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I need to define an unordered_map like this unordered_map<pair<int, int>, *Foo>, what is the syntax for defining and passing a hash and equal functions to this map?

I've tried passing to it this object:

class pairHash{
public:
    long operator()(const pair<int, int> &k) const{
        return k.first * 100 + k.second;
    }
};

and no luck:

unordered_map<pair<int, int>, int> map = unordered_map<pair<int, int>, int>(1,
*(new pairHash()));

I have no Idea what is the size_type_Buskets means so I gave it 1. What is the right way to do it? Thanks.

share|improve this question
10  
*(new pairHash()) Who is going to delete this? Why are you doing dynamic allocation here? Just use pairHash(). – R. Martinho Fernandes Aug 28 '11 at 16:42
up vote 37 down vote accepted

This is an unfortunate omission in C++11; Boost has the answer in terms of hash_combine. Feel free to just paste it from them! Here's how I hash pairs:

template <class T>
inline void hash_combine(std::size_t & seed, const T & v)
{
  std::hash<T> hasher;
  seed ^= hasher(v) + 0x9e3779b9 + (seed << 6) + (seed >> 2);
}

namespace std
{
  template<typename S, typename T> struct hash<pair<S, T>>
  {
    inline size_t operator()(const pair<S, T> & v) const
    {
      size_t seed = 0;
      ::hash_combine(seed, v.first);
      ::hash_combine(seed, v.second);
      return seed;
    }
  };
}

You can use hash_combine as the basis for many other things, like tuples and ranges, so you could hash an entire (ordered) container, for example, as long as each member is individually hashable.

Now you can just declare a new map:

std::unordered_map<std::pair<int, int>, my_mapped_type> mymap;

If you want to use your homebrew hasher (which hasn't got good statistical properties), you have to specify the template parameters explicitly:

std::unordered_map<std::pair<int,int>, int, pairHash> yourmap;

Note that there's no need to specify a copy of a hasher object, as the default is to default-construct one for you.

share|improve this answer
    
@Vlad: Hmm... well, with the pair hash specialization, you can just write std::unordered_map<std::pair<int, int>, int> map; and not worry any further... If you really want a named hasher, you have to specify all four template parameters, <Key, Value, EqualPred, Hasher>. – Kerrek SB Aug 28 '11 at 16:41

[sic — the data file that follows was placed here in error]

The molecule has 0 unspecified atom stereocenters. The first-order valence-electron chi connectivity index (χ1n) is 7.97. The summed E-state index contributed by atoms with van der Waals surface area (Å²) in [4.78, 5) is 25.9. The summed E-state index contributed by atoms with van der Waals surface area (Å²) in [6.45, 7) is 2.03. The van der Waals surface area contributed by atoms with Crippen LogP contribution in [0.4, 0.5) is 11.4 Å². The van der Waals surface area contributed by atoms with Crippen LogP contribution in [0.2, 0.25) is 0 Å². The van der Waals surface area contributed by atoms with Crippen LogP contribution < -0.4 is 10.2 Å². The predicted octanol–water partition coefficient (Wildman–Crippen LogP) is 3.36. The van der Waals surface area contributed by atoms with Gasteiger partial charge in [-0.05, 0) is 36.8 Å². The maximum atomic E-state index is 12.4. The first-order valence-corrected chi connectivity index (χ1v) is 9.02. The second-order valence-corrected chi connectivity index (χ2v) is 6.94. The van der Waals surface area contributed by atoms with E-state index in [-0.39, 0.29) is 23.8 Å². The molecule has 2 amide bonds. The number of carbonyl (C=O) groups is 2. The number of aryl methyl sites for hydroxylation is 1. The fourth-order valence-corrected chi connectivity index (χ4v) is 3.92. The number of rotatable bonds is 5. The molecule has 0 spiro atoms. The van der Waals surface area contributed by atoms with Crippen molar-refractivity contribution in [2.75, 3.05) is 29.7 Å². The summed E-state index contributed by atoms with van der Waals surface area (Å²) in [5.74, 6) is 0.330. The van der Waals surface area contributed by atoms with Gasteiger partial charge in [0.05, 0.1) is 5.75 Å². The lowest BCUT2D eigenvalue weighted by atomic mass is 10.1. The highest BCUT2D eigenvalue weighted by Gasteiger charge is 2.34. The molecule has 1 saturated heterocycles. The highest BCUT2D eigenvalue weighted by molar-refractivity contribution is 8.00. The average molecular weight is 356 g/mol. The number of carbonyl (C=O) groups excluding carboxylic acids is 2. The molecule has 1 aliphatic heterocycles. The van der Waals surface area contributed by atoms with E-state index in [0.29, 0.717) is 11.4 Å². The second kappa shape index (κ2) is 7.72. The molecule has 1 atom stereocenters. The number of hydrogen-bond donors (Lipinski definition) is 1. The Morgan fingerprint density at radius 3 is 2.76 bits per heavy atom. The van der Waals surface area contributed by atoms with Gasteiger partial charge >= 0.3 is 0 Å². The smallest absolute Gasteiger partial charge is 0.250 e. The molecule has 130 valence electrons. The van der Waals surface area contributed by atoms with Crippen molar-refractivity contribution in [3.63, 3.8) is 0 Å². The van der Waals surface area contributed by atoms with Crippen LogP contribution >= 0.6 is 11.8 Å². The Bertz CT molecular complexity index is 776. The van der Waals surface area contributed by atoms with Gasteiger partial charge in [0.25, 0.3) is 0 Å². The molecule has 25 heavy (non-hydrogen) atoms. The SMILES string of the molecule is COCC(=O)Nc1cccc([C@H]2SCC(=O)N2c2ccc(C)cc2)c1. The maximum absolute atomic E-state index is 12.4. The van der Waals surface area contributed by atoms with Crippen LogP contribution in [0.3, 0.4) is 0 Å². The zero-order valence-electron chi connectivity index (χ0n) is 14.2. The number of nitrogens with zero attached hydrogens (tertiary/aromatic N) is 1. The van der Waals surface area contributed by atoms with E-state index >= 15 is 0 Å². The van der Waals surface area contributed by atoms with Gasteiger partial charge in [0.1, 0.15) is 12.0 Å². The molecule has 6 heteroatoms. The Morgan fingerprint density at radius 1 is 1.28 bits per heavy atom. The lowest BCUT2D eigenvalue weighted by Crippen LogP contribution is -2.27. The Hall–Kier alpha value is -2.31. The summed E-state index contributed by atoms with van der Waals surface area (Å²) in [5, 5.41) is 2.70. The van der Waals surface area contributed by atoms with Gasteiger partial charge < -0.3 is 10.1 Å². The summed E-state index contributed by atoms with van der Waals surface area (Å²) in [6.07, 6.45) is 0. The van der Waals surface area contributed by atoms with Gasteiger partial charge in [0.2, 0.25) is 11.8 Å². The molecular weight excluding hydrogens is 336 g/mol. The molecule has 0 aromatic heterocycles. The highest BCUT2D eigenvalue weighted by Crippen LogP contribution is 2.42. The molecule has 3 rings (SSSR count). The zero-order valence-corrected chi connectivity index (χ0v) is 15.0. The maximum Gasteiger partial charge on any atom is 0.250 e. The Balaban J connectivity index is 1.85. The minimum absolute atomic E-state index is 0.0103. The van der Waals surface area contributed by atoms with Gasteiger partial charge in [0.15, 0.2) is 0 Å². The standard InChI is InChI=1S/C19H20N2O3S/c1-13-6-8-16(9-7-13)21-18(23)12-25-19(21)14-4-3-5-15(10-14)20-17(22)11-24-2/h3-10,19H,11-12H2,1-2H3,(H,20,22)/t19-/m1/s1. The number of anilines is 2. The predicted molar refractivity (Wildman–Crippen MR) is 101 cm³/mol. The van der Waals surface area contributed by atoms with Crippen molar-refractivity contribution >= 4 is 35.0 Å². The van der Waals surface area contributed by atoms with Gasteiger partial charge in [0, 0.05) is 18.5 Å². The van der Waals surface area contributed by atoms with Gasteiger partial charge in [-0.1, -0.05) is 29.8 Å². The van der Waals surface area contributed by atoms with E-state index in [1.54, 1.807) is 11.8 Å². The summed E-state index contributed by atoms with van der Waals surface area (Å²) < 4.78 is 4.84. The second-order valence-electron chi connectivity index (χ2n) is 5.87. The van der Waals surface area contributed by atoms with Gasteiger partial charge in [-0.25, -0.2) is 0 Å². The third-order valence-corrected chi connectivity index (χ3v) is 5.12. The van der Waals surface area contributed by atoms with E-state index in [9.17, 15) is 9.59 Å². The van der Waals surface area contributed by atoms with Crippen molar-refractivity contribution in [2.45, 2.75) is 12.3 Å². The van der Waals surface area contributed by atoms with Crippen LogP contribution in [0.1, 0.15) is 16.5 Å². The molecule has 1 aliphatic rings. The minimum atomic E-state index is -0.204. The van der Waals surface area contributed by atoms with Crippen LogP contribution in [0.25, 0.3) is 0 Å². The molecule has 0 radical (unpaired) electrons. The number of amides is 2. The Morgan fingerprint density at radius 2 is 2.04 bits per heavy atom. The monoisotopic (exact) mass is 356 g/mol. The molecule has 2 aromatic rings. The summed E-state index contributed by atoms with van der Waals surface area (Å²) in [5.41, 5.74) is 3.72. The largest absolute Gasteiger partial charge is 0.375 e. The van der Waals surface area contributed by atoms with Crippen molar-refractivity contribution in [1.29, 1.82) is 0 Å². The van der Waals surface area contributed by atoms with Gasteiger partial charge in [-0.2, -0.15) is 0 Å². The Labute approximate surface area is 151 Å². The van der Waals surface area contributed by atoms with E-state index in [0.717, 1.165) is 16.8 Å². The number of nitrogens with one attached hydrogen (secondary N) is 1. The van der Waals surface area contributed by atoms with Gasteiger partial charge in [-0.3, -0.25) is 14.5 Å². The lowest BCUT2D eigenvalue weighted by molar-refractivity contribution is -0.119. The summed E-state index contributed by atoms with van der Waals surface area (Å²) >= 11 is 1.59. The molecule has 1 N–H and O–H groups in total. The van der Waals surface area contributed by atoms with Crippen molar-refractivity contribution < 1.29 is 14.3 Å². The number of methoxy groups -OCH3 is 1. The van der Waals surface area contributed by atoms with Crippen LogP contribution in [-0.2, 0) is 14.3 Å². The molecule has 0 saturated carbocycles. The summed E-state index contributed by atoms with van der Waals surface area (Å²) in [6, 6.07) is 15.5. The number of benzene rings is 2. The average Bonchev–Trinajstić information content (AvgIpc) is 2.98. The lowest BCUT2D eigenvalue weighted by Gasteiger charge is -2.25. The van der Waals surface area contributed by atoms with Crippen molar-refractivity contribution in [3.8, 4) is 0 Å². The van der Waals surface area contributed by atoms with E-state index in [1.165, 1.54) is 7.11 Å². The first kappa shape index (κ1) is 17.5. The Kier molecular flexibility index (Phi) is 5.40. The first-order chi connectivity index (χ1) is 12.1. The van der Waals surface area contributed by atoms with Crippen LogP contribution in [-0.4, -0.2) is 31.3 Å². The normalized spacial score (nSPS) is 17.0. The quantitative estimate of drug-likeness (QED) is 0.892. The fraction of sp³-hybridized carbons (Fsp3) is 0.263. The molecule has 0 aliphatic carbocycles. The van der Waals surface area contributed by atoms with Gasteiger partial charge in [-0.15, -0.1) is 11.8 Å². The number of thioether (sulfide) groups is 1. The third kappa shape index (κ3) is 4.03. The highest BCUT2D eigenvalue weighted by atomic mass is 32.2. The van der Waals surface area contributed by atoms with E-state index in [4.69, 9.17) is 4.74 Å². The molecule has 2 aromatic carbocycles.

14  
Whoa, easy on the hostility :-) Check my previous comment: if you want to specify your own hasher class, you have to explicitly name all four template parameters, which you aren't doing. I added a line on how to do that. – Kerrek SB Aug 28 '11 at 16:52
    
@Kerrek SB You got the order of the 4 template parameters wrong, the equal predicate follows the hasher. Also, I like this method better than what I have posted, but maybe Vlad has to use this custom hash function. – Praetorian Aug 28 '11 at 16:58
    
@Praetorian: Ohh, thank you, how silly -- in that case it's much easier, because you don't need to list the fourth parameter at all. – Kerrek SB Aug 28 '11 at 17:01
    
@Kerrek SB No, it seems you don't. I didn't know there was an operator== defined for std::pair. – Praetorian Aug 28 '11 at 17:03

The return type of the hash function should be size_t, not long (although this is not the cause of the error). The syntax you've shown for providing a custom hash function is incorrect.

You'll also need to provide an equal predicate to make the above work properly.

#include <unordered_map>
#include <utility>

using namespace std;

class pairHash{
public:
    size_t operator()(const pair<int, int> &k) const{
        return k.first * 100 + k.second;
    }
};

struct pairEquals : binary_function<const pair<int,int>&, const pair<int,int>&, bool> {
  result_type operator()( first_argument_type lhs, second_argument_type rhs ) const
  {
    return (lhs.first == rhs.first) && (lhs.second == rhs.second);
  }
};     

int main()
{
  unordered_map<pair<int, int>, int, pairHash, pairEquals> myMap;

  myMap[make_pair(10,20)] = 100;
  myMap.insert( make_pair(make_pair(100,200), 1000) );
}

EDIT:
You don't need to define the equal predicate since operator== is defined for std::pair and it does exactly what I've done in pairEquals. You'll only need the pairEquals definition if you expect the comparison to be done differently.

share|improve this answer
2  
Equality for pairs is already defined by default, as is lexicographic ordering... it's really quite a handy little class :-) – Kerrek SB Aug 28 '11 at 17:02

If you are fine with using Boost, a cleaner solution is to rely on Boost's implementation of the hash function for pairs (which in fact does exactly what kerrek-sb explains in his answer). Therefore all you have to do is:

#include <unordered_map>
#include <boost/functional/hash.hpp>

using namespace std;
using namespace boost;

unordered_map<pair<int, int>, int, hash<pair<int, int>>> table;
share|improve this answer
    
A very neat and clean solution, works a treat -- thanks!! :) – Paul Evans Sep 1 '14 at 16:34
    
A good solution, but I wouldn't use the namespace. I would write it out. It's pretty important here what comes from which namespace. – petersohn Jun 23 '15 at 14:52
    
I also very appreciate this answer and I am not really sure whether the top answer should be considered a good practice. Defining such home-brew helper functions only pollutes code imho. – Jendas Oct 31 '15 at 14:46

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